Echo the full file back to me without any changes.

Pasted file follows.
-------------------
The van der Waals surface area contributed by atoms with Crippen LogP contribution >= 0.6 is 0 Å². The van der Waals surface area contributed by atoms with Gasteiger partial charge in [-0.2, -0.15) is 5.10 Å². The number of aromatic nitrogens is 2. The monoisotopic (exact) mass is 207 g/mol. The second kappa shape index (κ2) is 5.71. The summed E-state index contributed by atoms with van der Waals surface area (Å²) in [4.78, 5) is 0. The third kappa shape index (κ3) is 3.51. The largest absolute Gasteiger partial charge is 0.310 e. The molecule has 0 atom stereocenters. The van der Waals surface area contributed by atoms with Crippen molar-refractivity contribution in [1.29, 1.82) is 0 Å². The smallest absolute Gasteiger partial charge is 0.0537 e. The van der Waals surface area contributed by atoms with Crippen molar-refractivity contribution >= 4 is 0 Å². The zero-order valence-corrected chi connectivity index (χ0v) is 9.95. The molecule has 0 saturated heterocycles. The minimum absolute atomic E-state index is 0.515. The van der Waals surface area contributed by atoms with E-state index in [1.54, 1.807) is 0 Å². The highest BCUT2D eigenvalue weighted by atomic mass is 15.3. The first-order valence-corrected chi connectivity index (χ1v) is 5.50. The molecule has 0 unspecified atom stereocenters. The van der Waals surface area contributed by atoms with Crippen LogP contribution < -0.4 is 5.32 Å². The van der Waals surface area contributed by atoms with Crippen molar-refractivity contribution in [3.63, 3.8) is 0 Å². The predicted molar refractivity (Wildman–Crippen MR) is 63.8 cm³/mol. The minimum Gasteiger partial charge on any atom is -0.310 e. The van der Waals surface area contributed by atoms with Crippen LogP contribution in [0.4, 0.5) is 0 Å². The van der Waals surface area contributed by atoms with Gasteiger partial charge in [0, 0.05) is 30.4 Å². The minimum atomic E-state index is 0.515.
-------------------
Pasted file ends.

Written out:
The van der Waals surface area contributed by atoms with Crippen LogP contribution >= 0.6 is 0 Å². The van der Waals surface area contributed by atoms with Gasteiger partial charge in [-0.2, -0.15) is 5.10 Å². The number of aromatic nitrogens is 2. The monoisotopic (exact) mass is 207 g/mol. The second kappa shape index (κ2) is 5.71. The summed E-state index contributed by atoms with van der Waals surface area (Å²) in [4.78, 5) is 0. The third kappa shape index (κ3) is 3.51. The largest absolute Gasteiger partial charge is 0.310 e. The molecule has 0 atom stereocenters. The van der Waals surface area contributed by atoms with Crippen molar-refractivity contribution in [1.29, 1.82) is 0 Å². The smallest absolute Gasteiger partial charge is 0.0537 e. The van der Waals surface area contributed by atoms with Crippen molar-refractivity contribution >= 4 is 0 Å². The zero-order valence-corrected chi connectivity index (χ0v) is 9.95. The molecule has 0 saturated heterocycles. The minimum absolute atomic E-state index is 0.515. The van der Waals surface area contributed by atoms with E-state index in [1.54, 1.807) is 0 Å². The highest BCUT2D eigenvalue weighted by atomic mass is 15.3. The first-order valence-corrected chi connectivity index (χ1v) is 5.50. The molecule has 0 unspecified atom stereocenters. The van der Waals surface area contributed by atoms with Crippen LogP contribution < -0.4 is 5.32 Å². The van der Waals surface area contributed by atoms with Crippen molar-refractivity contribution in [3.63, 3.8) is 0 Å². The predicted molar refractivity (Wildman–Crippen MR) is 63.8 cm³/mol. The minimum Gasteiger partial charge on any atom is -0.310 e. The van der Waals surface area contributed by atoms with Crippen LogP contribution in [0.4, 0.5) is 0 Å². The van der Waals surface area contributed by atoms with Gasteiger partial charge in [0, 0.05) is 30.4 Å². The minimum atomic E-state index is 0.515.